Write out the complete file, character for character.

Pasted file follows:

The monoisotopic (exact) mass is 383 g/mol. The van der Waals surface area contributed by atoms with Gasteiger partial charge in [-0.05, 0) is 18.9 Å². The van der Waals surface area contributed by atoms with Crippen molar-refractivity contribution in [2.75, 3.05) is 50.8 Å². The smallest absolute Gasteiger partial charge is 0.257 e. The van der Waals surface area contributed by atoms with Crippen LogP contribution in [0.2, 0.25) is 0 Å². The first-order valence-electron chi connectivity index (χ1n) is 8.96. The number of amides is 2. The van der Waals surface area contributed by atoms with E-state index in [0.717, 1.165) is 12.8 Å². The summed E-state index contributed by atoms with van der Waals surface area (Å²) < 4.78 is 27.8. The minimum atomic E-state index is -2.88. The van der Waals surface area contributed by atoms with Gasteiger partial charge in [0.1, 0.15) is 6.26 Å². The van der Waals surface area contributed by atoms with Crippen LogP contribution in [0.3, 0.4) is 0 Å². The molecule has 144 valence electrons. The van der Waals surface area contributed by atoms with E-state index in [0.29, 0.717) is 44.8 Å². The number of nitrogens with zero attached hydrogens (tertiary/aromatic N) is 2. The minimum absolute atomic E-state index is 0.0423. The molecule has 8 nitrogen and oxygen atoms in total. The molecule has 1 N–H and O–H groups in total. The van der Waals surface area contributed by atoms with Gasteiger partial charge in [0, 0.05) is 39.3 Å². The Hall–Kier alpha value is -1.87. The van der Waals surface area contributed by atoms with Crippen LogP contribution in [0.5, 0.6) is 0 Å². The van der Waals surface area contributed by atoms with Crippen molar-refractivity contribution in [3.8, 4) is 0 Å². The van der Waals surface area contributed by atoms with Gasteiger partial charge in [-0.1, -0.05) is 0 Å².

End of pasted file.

The monoisotopic (exact) mass is 383 g/mol. The van der Waals surface area contributed by atoms with Gasteiger partial charge in [-0.05, 0) is 18.9 Å². The van der Waals surface area contributed by atoms with Crippen molar-refractivity contribution in [2.75, 3.05) is 50.8 Å². The smallest absolute Gasteiger partial charge is 0.257 e. The van der Waals surface area contributed by atoms with Crippen LogP contribution in [0.2, 0.25) is 0 Å². The first-order valence-electron chi connectivity index (χ1n) is 8.96. The number of amides is 2. The van der Waals surface area contributed by atoms with E-state index in [0.717, 1.165) is 12.8 Å². The summed E-state index contributed by atoms with van der Waals surface area (Å²) < 4.78 is 27.8. The minimum atomic E-state index is -2.88. The van der Waals surface area contributed by atoms with Gasteiger partial charge in [0.1, 0.15) is 6.26 Å². The van der Waals surface area contributed by atoms with Crippen LogP contribution in [0.3, 0.4) is 0 Å². The molecule has 144 valence electrons. The van der Waals surface area contributed by atoms with E-state index in [0.29, 0.717) is 44.8 Å². The number of nitrogens with zero attached hydrogens (tertiary/aromatic N) is 2. The minimum absolute atomic E-state index is 0.0423. The molecule has 8 nitrogen and oxygen atoms in total. The molecule has 1 N–H and O–H groups in total. The van der Waals surface area contributed by atoms with Gasteiger partial charge in [0, 0.05) is 39.3 Å². The Hall–Kier alpha value is -1.87. The van der Waals surface area contributed by atoms with Crippen LogP contribution in [0.5, 0.6) is 0 Å². The van der Waals surface area contributed by atoms with Crippen molar-refractivity contribution in [3.8, 4) is 0 Å². The van der Waals surface area contributed by atoms with Gasteiger partial charge in [-0.1, -0.05) is 0 Å².